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Wilson v. Boulay

United States District Court, D. Connecticut

July 25, 2018

HAILE WILSON Plaintiff,
v.
POLICE OFFICER JAMES BOULAY, et al. Defendants.

          RULING RE: MOTION TO DISMISS (DOC. NO. 21)

          JANET C. HALL UNITED STATES DISTRICT JUDGE

         I. INTRODUCTION

         Plaintiff Haile Wilson (“Wilson”) brings this action against Police Officers James Boulay and Luis Pomales, Captain Douglas Stolze, Lieutenant John Cummings, Sergeants Ivan Delgado, Sean Lynch, and Mark Belinkie, and Police Officers Orlando Rosado, Ivan Garcia, Nicole Donawa, and Jose Bahr in their individual and official capacities on the basis of claims arising out of an attempted motor vehicle stop and subsequent car chase and arrest. In his six-count Complaint (Doc. No. 1), Wilson alleges violations of his rights under the Fourth, Fifth, Eighth, and Fourteenth Amendments under section 1983 of title 42 of the United States Code (Count One); excessive force (Count Two); assault (Count Three); battery (Count Four); negligent infliction of emotional distress (“NIED”) (Count Five); and intentional infliction of emotional distress (“IIED”) (Count Six).

         The defendants move to dismiss: (1) all claims brought under the Fifth, Eighth, and Fourteenth Amendments; (2) all causes of action directed against the defendants in their official capacity; (3) the excessive force claims brought against Lieutenant Cummings, Sergeants Delgado, Lynch, and Belinkie, and Officers Rosado, Garcia, Donawa, and Bahr in Count One; (4) the excessive force claims brought against Captain Stolze in Counts One and Two; (5) the NIED claim in Count Five against all defendants; (6) IIED claim in Count Six as to the defendants not involved in the conduct alleged in the Complaint; and (7) all claims for punitive damages brought against the defendants in their official capacity. For the reasons that follow, defendants' Motion to Dismiss is granted in part and denied in part.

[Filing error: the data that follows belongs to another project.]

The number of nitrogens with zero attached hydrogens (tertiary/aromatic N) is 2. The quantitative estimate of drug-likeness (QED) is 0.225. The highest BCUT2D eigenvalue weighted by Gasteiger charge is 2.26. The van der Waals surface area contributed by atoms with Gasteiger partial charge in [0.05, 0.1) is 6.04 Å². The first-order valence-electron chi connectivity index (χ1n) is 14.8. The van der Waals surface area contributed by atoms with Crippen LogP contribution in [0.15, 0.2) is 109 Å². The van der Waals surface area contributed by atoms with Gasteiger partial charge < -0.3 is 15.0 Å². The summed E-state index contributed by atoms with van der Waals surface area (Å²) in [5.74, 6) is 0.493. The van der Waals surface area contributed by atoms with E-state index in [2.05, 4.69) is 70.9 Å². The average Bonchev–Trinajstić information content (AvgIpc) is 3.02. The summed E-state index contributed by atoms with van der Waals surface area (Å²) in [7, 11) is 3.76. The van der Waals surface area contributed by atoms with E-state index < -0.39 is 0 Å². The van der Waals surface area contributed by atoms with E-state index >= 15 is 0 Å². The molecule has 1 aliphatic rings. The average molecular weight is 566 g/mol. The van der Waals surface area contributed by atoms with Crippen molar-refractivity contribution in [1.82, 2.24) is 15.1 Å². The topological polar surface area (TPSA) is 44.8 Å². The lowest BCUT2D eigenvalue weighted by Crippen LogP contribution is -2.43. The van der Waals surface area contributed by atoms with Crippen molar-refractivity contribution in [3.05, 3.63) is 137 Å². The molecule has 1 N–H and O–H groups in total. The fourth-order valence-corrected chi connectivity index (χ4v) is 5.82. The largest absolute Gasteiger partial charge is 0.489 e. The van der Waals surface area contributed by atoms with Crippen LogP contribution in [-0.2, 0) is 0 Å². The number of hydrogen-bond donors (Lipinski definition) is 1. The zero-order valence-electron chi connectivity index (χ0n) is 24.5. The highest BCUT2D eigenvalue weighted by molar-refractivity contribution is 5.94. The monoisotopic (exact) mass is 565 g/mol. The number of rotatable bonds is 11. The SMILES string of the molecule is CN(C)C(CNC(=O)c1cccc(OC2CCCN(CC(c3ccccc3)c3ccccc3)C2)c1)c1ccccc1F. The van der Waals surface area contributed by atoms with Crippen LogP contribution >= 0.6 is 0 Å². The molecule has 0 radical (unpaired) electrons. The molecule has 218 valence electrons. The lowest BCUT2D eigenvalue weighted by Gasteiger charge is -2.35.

II. FACTUAL BACKGROUND[1]

         On November 1, 2016, at approximately 5:45 p.m., Wilson was driving near Knowlton and Artic Streets in Bridgeport, Connecticut. Compl. at ¶ 14. Wilson exited the car and met with another man, but the police, who were conducting surveillance, did not observe a hand-to-hand transaction between the two men, or any other conduct indicative of a narcotics sale. Id. at ¶¶ 15, 18. At some point after Wilson returned to his vehicle, Captain Stolze discharged his firearm several times, striking Wilson's vehicle. Id. at ¶ 22.[2] There were no marked police vehicles on the scene and Wilson was unsure at the time who was firing a weapon at his vehicle. Id. at ¶ 23.